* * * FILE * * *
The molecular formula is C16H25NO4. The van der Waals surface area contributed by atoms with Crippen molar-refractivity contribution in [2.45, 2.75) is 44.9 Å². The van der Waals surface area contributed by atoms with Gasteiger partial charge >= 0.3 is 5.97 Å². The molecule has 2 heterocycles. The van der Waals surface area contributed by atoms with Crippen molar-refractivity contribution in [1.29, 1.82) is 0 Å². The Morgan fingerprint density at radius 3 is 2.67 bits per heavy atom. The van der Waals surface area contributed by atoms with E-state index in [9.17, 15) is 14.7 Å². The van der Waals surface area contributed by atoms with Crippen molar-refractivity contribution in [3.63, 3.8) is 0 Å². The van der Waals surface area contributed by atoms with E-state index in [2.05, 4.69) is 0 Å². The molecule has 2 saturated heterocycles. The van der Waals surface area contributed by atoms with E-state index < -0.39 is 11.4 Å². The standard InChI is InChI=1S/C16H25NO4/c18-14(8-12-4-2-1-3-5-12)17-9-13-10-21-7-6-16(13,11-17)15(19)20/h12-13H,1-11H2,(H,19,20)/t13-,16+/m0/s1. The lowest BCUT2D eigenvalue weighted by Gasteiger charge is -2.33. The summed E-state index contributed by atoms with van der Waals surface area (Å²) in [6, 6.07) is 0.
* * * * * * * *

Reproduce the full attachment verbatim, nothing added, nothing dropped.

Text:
The molecular formula is C16H25NO4. The van der Waals surface area contributed by atoms with Crippen molar-refractivity contribution in [2.45, 2.75) is 44.9 Å². The van der Waals surface area contributed by atoms with Gasteiger partial charge >= 0.3 is 5.97 Å². The molecule has 2 heterocycles. The van der Waals surface area contributed by atoms with Crippen molar-refractivity contribution in [1.29, 1.82) is 0 Å². The Morgan fingerprint density at radius 3 is 2.67 bits per heavy atom. The van der Waals surface area contributed by atoms with E-state index in [9.17, 15) is 14.7 Å². The van der Waals surface area contributed by atoms with Crippen molar-refractivity contribution in [3.63, 3.8) is 0 Å². The van der Waals surface area contributed by atoms with E-state index in [2.05, 4.69) is 0 Å². The molecule has 2 saturated heterocycles. The van der Waals surface area contributed by atoms with E-state index < -0.39 is 11.4 Å². The standard InChI is InChI=1S/C16H25NO4/c18-14(8-12-4-2-1-3-5-12)17-9-13-10-21-7-6-16(13,11-17)15(19)20/h12-13H,1-11H2,(H,19,20)/t13-,16+/m0/s1. The lowest BCUT2D eigenvalue weighted by Gasteiger charge is -2.33. The summed E-state index contributed by atoms with van der Waals surface area (Å²) in [6, 6.07) is 0.